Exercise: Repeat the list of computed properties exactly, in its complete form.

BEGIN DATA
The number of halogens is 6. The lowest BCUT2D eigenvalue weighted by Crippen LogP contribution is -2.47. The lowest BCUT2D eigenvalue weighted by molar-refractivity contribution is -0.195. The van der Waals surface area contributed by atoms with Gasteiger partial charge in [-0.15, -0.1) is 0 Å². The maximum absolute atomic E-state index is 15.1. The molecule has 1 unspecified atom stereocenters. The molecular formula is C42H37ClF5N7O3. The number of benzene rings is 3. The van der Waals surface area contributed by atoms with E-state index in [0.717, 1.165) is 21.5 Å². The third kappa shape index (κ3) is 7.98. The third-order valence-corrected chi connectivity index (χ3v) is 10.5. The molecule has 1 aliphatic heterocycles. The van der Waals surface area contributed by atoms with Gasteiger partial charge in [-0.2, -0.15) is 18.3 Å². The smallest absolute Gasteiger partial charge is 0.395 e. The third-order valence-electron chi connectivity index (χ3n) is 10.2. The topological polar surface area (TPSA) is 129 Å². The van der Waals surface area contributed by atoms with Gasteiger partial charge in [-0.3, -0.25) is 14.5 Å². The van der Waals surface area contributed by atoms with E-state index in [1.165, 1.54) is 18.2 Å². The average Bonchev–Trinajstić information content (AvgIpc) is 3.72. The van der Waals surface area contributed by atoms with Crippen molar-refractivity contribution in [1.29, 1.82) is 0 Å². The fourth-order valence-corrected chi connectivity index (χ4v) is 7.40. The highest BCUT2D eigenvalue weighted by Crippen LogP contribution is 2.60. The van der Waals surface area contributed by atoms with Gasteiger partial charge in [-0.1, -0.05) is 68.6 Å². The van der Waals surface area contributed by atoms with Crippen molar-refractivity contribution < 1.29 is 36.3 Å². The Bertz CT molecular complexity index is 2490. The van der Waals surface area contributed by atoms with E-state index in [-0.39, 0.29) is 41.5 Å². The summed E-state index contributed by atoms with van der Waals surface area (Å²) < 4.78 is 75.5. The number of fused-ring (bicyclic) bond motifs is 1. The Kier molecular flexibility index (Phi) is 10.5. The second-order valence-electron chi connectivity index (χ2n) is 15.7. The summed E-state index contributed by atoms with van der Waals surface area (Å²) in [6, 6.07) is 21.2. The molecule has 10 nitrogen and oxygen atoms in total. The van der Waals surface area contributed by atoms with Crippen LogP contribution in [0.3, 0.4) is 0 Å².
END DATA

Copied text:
The number of halogens is 6. The lowest BCUT2D eigenvalue weighted by Crippen LogP contribution is -2.47. The lowest BCUT2D eigenvalue weighted by molar-refractivity contribution is -0.195. The van der Waals surface area contributed by atoms with Gasteiger partial charge in [-0.15, -0.1) is 0 Å². The maximum absolute atomic E-state index is 15.1. The molecule has 1 unspecified atom stereocenters. The molecular formula is C42H37ClF5N7O3. The number of benzene rings is 3. The van der Waals surface area contributed by atoms with E-state index in [0.717, 1.165) is 21.5 Å². The third kappa shape index (κ3) is 7.98. The third-order valence-corrected chi connectivity index (χ3v) is 10.5. The molecule has 1 aliphatic heterocycles. The van der Waals surface area contributed by atoms with Gasteiger partial charge in [-0.2, -0.15) is 18.3 Å². The smallest absolute Gasteiger partial charge is 0.395 e. The third-order valence-electron chi connectivity index (χ3n) is 10.2. The topological polar surface area (TPSA) is 129 Å². The van der Waals surface area contributed by atoms with Gasteiger partial charge in [-0.3, -0.25) is 14.5 Å². The van der Waals surface area contributed by atoms with E-state index in [1.165, 1.54) is 18.2 Å². The average Bonchev–Trinajstić information content (AvgIpc) is 3.72. The van der Waals surface area contributed by atoms with Crippen molar-refractivity contribution in [1.29, 1.82) is 0 Å². The fourth-order valence-corrected chi connectivity index (χ4v) is 7.40. The highest BCUT2D eigenvalue weighted by Crippen LogP contribution is 2.60. The van der Waals surface area contributed by atoms with Gasteiger partial charge in [-0.1, -0.05) is 68.6 Å². The van der Waals surface area contributed by atoms with Crippen molar-refractivity contribution < 1.29 is 36.3 Å². The Bertz CT molecular complexity index is 2490. The van der Waals surface area contributed by atoms with E-state index in [-0.39, 0.29) is 41.5 Å². The summed E-state index contributed by atoms with van der Waals surface area (Å²) < 4.78 is 75.5. The number of fused-ring (bicyclic) bond motifs is 1. The Kier molecular flexibility index (Phi) is 10.5. The second-order valence-electron chi connectivity index (χ2n) is 15.7. The summed E-state index contributed by atoms with van der Waals surface area (Å²) in [6, 6.07) is 21.2. The molecule has 10 nitrogen and oxygen atoms in total. The van der Waals surface area contributed by atoms with Crippen LogP contribution in [0.3, 0.4) is 0 Å².